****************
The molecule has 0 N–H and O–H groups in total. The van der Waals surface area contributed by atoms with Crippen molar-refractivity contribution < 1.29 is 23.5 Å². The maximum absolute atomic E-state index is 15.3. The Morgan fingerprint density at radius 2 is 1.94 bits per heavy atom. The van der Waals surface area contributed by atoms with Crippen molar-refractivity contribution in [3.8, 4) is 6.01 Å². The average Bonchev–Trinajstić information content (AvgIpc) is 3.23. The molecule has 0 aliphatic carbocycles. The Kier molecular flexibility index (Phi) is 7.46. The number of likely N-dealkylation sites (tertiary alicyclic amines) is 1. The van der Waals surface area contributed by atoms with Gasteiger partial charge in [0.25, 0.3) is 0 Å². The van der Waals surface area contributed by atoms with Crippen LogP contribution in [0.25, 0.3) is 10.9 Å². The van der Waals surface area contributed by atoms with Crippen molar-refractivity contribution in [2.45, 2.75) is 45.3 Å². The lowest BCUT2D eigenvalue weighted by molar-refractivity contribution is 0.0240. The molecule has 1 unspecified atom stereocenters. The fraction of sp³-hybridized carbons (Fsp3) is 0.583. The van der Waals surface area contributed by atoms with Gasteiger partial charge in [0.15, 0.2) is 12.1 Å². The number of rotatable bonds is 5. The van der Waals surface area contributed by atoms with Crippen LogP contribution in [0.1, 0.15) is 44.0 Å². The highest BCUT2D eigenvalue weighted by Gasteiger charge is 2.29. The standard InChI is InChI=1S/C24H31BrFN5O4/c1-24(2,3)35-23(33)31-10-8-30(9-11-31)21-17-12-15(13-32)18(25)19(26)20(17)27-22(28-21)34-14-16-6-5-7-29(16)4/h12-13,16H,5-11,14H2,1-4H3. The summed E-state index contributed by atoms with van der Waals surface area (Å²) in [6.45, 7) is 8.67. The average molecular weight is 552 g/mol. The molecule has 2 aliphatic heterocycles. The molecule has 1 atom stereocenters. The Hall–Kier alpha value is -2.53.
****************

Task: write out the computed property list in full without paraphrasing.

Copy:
The molecule has 0 N–H and O–H groups in total. The van der Waals surface area contributed by atoms with Crippen molar-refractivity contribution < 1.29 is 23.5 Å². The maximum absolute atomic E-state index is 15.3. The Morgan fingerprint density at radius 2 is 1.94 bits per heavy atom. The van der Waals surface area contributed by atoms with Crippen molar-refractivity contribution in [3.8, 4) is 6.01 Å². The average Bonchev–Trinajstić information content (AvgIpc) is 3.23. The molecule has 0 aliphatic carbocycles. The Kier molecular flexibility index (Phi) is 7.46. The number of likely N-dealkylation sites (tertiary alicyclic amines) is 1. The van der Waals surface area contributed by atoms with Gasteiger partial charge in [0.25, 0.3) is 0 Å². The van der Waals surface area contributed by atoms with Crippen LogP contribution in [0.25, 0.3) is 10.9 Å². The van der Waals surface area contributed by atoms with Crippen molar-refractivity contribution in [2.45, 2.75) is 45.3 Å². The lowest BCUT2D eigenvalue weighted by molar-refractivity contribution is 0.0240. The molecule has 1 unspecified atom stereocenters. The fraction of sp³-hybridized carbons (Fsp3) is 0.583. The van der Waals surface area contributed by atoms with Gasteiger partial charge in [0.15, 0.2) is 12.1 Å². The number of rotatable bonds is 5. The van der Waals surface area contributed by atoms with Crippen LogP contribution in [0.1, 0.15) is 44.0 Å². The highest BCUT2D eigenvalue weighted by Gasteiger charge is 2.29. The standard InChI is InChI=1S/C24H31BrFN5O4/c1-24(2,3)35-23(33)31-10-8-30(9-11-31)21-17-12-15(13-32)18(25)19(26)20(17)27-22(28-21)34-14-16-6-5-7-29(16)4/h12-13,16H,5-11,14H2,1-4H3. The summed E-state index contributed by atoms with van der Waals surface area (Å²) in [6.45, 7) is 8.67. The average molecular weight is 552 g/mol. The molecule has 2 aliphatic heterocycles. The molecule has 1 atom stereocenters. The Hall–Kier alpha value is -2.53.